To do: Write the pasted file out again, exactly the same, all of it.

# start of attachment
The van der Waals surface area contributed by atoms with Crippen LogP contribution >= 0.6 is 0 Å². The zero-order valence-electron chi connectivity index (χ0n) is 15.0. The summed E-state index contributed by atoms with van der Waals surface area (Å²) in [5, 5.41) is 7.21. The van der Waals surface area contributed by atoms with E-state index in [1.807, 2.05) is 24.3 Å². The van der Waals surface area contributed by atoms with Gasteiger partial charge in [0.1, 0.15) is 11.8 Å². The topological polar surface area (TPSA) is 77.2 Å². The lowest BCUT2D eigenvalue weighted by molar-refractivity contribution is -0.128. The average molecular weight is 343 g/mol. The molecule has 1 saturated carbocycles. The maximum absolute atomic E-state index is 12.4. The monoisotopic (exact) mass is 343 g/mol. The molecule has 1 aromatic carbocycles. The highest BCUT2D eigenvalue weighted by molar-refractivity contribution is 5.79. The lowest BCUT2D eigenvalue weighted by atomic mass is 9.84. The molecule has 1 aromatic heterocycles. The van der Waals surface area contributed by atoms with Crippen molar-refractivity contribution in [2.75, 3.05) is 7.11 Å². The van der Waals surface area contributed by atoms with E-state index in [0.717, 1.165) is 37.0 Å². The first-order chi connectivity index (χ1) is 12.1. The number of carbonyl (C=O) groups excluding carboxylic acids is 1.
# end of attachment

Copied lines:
The van der Waals surface area contributed by atoms with Crippen LogP contribution >= 0.6 is 0 Å². The zero-order valence-electron chi connectivity index (χ0n) is 15.0. The summed E-state index contributed by atoms with van der Waals surface area (Å²) in [5, 5.41) is 7.21. The van der Waals surface area contributed by atoms with E-state index in [1.807, 2.05) is 24.3 Å². The van der Waals surface area contributed by atoms with Gasteiger partial charge in [0.1, 0.15) is 11.8 Å². The topological polar surface area (TPSA) is 77.2 Å². The lowest BCUT2D eigenvalue weighted by molar-refractivity contribution is -0.128. The average molecular weight is 343 g/mol. The molecule has 1 saturated carbocycles. The maximum absolute atomic E-state index is 12.4. The monoisotopic (exact) mass is 343 g/mol. The molecule has 1 aromatic carbocycles. The highest BCUT2D eigenvalue weighted by molar-refractivity contribution is 5.79. The lowest BCUT2D eigenvalue weighted by atomic mass is 9.84. The molecule has 1 aromatic heterocycles. The van der Waals surface area contributed by atoms with Crippen molar-refractivity contribution in [2.75, 3.05) is 7.11 Å². The van der Waals surface area contributed by atoms with E-state index in [0.717, 1.165) is 37.0 Å². The first-order chi connectivity index (χ1) is 12.1. The number of carbonyl (C=O) groups excluding carboxylic acids is 1.